Humans are in the middle of one of the most revolutionary moments in communication since the invention of the telephone — the “internet of things” or IoT. By connecting all the things in the world, IoT is the logical culmination of the internet itself. We can already see its effects on our lives and businesses.
Smartphones, tablets and other mobile devices do more than let us communicate with others. They track our location, monitor our health, learn our preferences and connect us to other devices. It’s a phenomenon that will impact how all businesses produce, market and grow. Something this complex needs some forethought and data. So, here are five things you need to know about IoT in 2020. Use them to make smarter decisions about your business.
1. Smart Home Devices Move to The Office
Smart home IoT devices are gaining in popularity. The number of smart homes in the U.S. is expected to hit 28% of total households by 2021. Part of the upward trend stems from the fall of device prices. But, market preferences are changing too. Millennials love home tech. It’s their adoration that’s prompting property owners to integrate smart thermostats and security systems into new homes and remodels. Not to mention, smart home technologies are eco-friendly and help save on energy costs. But, these benefits are no longer exclusive to the home. Businesses can benefit from office automation too. In 2020, more firms will adopt the technology for the office for the same reasons.
Business owners can shrink monthly power consumption with smart lighting and sensors. Smart video doorbell cameras and locks let you give remote access for deliveries or employees. It keeps your business safer too. Smart thermostats reduce energy waste by learning your staff’s temperature preferences and the cheapest times to heat and cool.
2. Major Growth in IoT in Healthcare
The healthcare industry is perfect for IoT. It’s a growing, highly regulated and tech-dependent market. Today, many “smart” hospitals are using IoT devices for remote patient monitoring through wearables and health sensors. Integrated monitoring systems can now track patients, staff and equipment like an “indoor GPS.” This maximizes resources and saves money. Healthcare providers are also using small ingestible devices (i.e., “smart pills”) that transmit data about medication effectiveness, leading to better decision-making about patient care.
Look for the healthcare industry to adopt more IoT devices to streamline processes, cut costs and raise patient care. Increased investment will also push associated markets (e.g. physical therapy and nursing homes) to adopt similar technology to stay integrated with hospitals.
3. The Marriage of AI and IoT Will Strengthen
An increasing number of IoT cameras, appliances and sensors are used every year, and 2020 will continue the steady pace of growth. A new forecast from International Data Corporation estimates that, by 2025, there will be over 41 billion connected devices generating 80 zettabytes of data. The value of connected devices lies in all that data. At that scale, humans will have to rely on artificial intelligence to do the analysis and interpretation. It does no good to connect devices if you can’t use it to optimize the user experience, save energy or make processes more efficient.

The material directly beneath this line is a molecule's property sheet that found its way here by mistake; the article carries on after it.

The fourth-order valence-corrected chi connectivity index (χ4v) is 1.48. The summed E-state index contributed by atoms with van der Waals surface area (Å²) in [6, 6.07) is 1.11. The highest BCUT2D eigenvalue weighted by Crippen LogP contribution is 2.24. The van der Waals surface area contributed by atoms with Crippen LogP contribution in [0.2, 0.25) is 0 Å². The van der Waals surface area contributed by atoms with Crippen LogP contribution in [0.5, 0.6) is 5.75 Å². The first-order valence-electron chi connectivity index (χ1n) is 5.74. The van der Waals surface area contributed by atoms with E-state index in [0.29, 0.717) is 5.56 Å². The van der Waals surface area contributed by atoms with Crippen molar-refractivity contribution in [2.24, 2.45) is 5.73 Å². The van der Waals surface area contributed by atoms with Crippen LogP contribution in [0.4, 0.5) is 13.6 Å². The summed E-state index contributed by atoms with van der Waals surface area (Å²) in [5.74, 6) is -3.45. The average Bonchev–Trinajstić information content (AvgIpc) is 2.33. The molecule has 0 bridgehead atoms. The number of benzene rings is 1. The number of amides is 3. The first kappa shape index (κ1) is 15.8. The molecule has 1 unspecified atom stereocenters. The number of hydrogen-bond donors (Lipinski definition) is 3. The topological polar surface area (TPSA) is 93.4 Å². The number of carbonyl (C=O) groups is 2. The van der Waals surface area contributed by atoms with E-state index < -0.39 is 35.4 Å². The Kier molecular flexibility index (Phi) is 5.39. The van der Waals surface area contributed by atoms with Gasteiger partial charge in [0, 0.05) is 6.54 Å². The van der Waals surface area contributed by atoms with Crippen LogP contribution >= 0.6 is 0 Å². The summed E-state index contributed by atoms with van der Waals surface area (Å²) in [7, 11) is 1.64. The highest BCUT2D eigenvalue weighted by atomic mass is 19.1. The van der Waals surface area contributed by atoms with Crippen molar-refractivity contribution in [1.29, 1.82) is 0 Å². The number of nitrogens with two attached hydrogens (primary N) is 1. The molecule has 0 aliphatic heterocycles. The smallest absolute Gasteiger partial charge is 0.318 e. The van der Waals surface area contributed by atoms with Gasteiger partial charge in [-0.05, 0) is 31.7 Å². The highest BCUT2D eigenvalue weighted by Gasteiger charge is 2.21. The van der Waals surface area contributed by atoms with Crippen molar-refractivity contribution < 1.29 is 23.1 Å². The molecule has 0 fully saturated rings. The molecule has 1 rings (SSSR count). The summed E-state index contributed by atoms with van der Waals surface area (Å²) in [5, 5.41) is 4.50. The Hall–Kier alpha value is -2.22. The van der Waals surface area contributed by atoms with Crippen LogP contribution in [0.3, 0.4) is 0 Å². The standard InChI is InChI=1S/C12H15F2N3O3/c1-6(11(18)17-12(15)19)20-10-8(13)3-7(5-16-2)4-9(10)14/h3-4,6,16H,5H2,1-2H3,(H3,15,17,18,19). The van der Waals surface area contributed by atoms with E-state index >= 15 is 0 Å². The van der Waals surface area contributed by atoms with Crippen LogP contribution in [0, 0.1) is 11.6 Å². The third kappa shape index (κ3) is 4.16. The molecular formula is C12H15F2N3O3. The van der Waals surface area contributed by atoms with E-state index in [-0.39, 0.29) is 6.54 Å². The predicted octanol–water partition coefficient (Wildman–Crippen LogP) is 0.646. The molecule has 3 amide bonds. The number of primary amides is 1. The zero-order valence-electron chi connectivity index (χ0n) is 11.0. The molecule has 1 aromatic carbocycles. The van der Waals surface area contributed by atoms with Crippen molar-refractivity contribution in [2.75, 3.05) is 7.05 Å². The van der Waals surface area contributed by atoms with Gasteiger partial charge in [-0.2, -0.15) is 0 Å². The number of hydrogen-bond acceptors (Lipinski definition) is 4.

With companies like Amazon and Microsoft developing competing AI and machine learning technologies, look for more disruptions to industries like healthcare and trucking in 2020. These sectors have large infrastructures and complex networks, and the push will be to use AI to integrate them into more efficient systems. Businesses will need to evaluate and audit their own processes to see where these AI services bring the most benefits.
4. Few Federal Security Reforms
With impeachment likely to be the focus of 2020, congress won’t focus on IoT regulations. That means the IoT Cybersecurity Improvement Act of 2019 introduced last March likely won’t become law. The Act is an effort to safeguard governmental security by setting IoT manufacturing standards for all government vendors. The government hoped that setting security standards would have a ripple effect on consumer markets, as other device manufacturers took up similar guidelines, but the bill hasn’t made it out of the Senate.
Still, that doesn’t mean action on IoT security won’t exist in 2020. It may still exist at a state level. In fact, California has already acted. The tech-heavy state’s SB 327 passed in late 2018 became the country’s first IoT security law. It requires manufacturers to adhere to specific security measures, like requiring consumers to change factory-set passwords. Device makers should note the Federal government’s failure to act and consider their own standards. Businesses are wise to get ahead of the curve and institute their standards in anticipation of future regulations.
5. Voice Activation Takes Off
Voice activation will continue to grow in 2020 as new applications emerge for consumers and businesses. The latest market research estimates there will be 8 billion digital voice assistants in use by 2023. 2020 will see a spike in demand due to several factors. For one, the technology is improving. Voice recognition software is more accurate, and it can now distinguish between individual voices, allowing multiple users to use the same device. Another factor is that voice recognition is a relatively cheap feature to add. From a hardware perspective, manufacturers only need access to or an addition of a microphone to a device. So, the technology is an easy add-on feature for almost any home or office gadget. As consumers become more comfortable interacting with voice assistant AI in their homes, their familiarity will move the tech into work settings.
Written by Varun Bhagat